Paxman: Modern society 'cosseted'

Times Series: Jeremy Paxman said he would "have done better for having time in uniform" Jeremy Paxman said he would "have done better for having time in uniform"

Newsnight presenter Jeremy Paxman has said that modern society has become "cosseted" and people are expected to do nothing but "gratify themselves".

The broadcaster, 63, said that while he was "not arguing in favour of national service", he would "have done better for having time in uniform".

He told the Radio Times that "I love this country and very often we don't know how lucky we are", but said that it was difficult to imagine a society where people lived not just for personal pleasure.

Paxman, who wrote Great Britain's Great War and is presenting an accompanying BBC1 series, said: "Can you imagine living in a trench in this weather? Crikey. Soldiers rouged their cheeks so they didn't look white with terror.

"It's such an imaginative leap from our cosseted, indulged lives to something other than the achievement of personal pleasure. That's really why people find it so hard to come to terms with the war."

Paxman said that he had become "annoyed" by the "assumptions" made about the First World War, that it was a " pointless sacrifice".

He added: " We don't need the right-on prejudices of a generation far removed from what happened. ... It ill behoves those of us accustomed to going abroad for pleasure and living our lives for self-fulfilment to imagine how and why these people responded."

He said of his own life: "I'd have done better for having time in uniform. The more we see of other members of our society, we realise we're all human beings with the same hopes and fears.

"I'm not arguing in favour of national service, but I feel in awe of my parents' generation who had to do that, and a bit guilty having such a privileged life. We've had it pretty easy and never been tested.

"Obviously I'm not wishing war on anyone, but it might have been better for all of us if we'd been obliged to do something rather than choosing for ourselves.

"It's difficult to comprehend today a society where people were expected to do things other than gratify themselves."

Paxman dismissed criticism that Newsnight, featuring an appearance from Russell Brand and on Halloween Kirsty Wark dancing to Thriller, had dumbed down, saying: "Do you honestly think I'm going to react to tripe like that?"

He denied that he was bored with the BBC2 current affairs show, saying "I can't help my face. It's long, and I can do nothing about it", but admitted that he would sometimes like to tell viewers: "Not much happened today".

He said: "News is not easily predicted and a certain amount of time has to be filled. I'd often like to see the presenter say, 'Not much happened today, so I'd go to bed if I were you'.

"I've often felt like that on Newsnight. I wouldn't do it, because it's disloyal to colleagues who have slaved long and hard to make bricks without straw. That's the nature of journalism."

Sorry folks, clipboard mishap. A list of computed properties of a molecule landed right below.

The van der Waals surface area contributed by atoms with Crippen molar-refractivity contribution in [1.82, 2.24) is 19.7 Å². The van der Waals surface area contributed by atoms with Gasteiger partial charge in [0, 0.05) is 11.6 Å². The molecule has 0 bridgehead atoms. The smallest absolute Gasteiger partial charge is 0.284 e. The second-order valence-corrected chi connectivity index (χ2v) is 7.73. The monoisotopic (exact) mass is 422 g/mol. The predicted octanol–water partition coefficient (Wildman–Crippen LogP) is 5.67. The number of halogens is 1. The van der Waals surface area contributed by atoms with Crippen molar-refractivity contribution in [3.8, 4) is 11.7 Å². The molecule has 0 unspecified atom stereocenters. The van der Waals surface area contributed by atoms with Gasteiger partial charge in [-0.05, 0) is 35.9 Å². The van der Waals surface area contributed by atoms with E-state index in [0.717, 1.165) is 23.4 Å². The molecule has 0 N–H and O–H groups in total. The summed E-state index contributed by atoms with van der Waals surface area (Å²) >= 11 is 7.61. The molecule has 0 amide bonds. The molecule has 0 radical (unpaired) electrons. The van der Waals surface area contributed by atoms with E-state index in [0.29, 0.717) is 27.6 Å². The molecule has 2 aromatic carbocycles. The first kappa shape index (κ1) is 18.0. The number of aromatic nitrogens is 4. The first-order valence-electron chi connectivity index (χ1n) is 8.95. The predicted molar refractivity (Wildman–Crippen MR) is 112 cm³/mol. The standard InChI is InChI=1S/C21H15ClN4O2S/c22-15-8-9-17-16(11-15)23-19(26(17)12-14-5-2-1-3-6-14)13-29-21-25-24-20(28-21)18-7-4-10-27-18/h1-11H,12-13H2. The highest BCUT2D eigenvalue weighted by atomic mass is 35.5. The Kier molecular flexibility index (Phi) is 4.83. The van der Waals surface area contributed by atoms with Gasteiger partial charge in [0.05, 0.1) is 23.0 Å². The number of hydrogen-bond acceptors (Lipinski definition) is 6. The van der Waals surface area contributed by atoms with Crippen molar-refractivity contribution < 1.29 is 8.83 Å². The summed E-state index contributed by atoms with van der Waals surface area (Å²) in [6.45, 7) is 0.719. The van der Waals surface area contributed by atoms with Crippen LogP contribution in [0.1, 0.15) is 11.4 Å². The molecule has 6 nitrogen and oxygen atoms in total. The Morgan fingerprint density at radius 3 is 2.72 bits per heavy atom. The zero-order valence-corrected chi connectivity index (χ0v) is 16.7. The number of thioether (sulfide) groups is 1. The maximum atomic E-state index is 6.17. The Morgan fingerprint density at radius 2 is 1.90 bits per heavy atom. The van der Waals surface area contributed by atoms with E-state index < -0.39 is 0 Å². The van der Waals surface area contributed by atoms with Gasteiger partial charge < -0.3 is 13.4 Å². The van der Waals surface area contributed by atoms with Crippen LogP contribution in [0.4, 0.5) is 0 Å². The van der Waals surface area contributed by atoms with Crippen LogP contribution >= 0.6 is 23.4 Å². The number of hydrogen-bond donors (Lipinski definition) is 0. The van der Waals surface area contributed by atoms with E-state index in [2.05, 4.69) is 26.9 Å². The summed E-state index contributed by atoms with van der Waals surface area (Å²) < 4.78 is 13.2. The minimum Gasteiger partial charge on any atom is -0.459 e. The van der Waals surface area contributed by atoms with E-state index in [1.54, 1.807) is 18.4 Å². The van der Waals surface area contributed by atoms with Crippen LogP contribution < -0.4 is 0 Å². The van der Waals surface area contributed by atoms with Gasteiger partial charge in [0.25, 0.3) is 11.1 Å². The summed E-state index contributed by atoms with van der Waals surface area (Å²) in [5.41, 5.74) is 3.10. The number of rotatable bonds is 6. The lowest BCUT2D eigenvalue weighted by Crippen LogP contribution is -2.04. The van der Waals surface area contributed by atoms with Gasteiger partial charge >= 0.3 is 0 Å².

He criticised the "green-bench pantomime at Westminster" but said that apathy was not the answer.

"If you don't take part, you'd better belt up and not grumble... There should be a place on the ballot paper for 'None of the above', and if enough people filled that in, the system might start to change," he told the magazine.

"But we're stuck with what we have and I can't think of a better one, although I find the whole green-bench pantomime at Westminster a bit silly. You and I don't have to stand on our hind legs and make speeches. We can have a civilised discussion."

Paxman said that he did not regret staying with Newsnight following its aborted investigation into Jimmy Savile and false accusations against Lord McAlpine, who died on Friday.

"I nearly did resign. But it's staffed by young people who work very hard in spite of resources being cut and cut," he said.

"I love them like a family. Any programme is bigger than an individual - which is why I don't believe in presenter-editors. They become monsters. I thought it was my duty to stay and do what little I could to steady the ship. I don't regret it."

He admitted that he had expressed himself "clumsily" when he criticised the Prime Minister for comments he made on how Britain will mark the centenary of the First World War.

Asked about reports that the Prime Minister once allegedly said that if he wanted to be shouted at by "an overpaid prima donna" he would join a Premier League football club (rather than appear on Newsnight), Paxman said that being criticised was part of his job as a broadcaster and he did not take it personally.

"I'm not sure he said that, but there we are. It's a rough old game and you have to put up with that sort of stuff. You can't care about it," he added.

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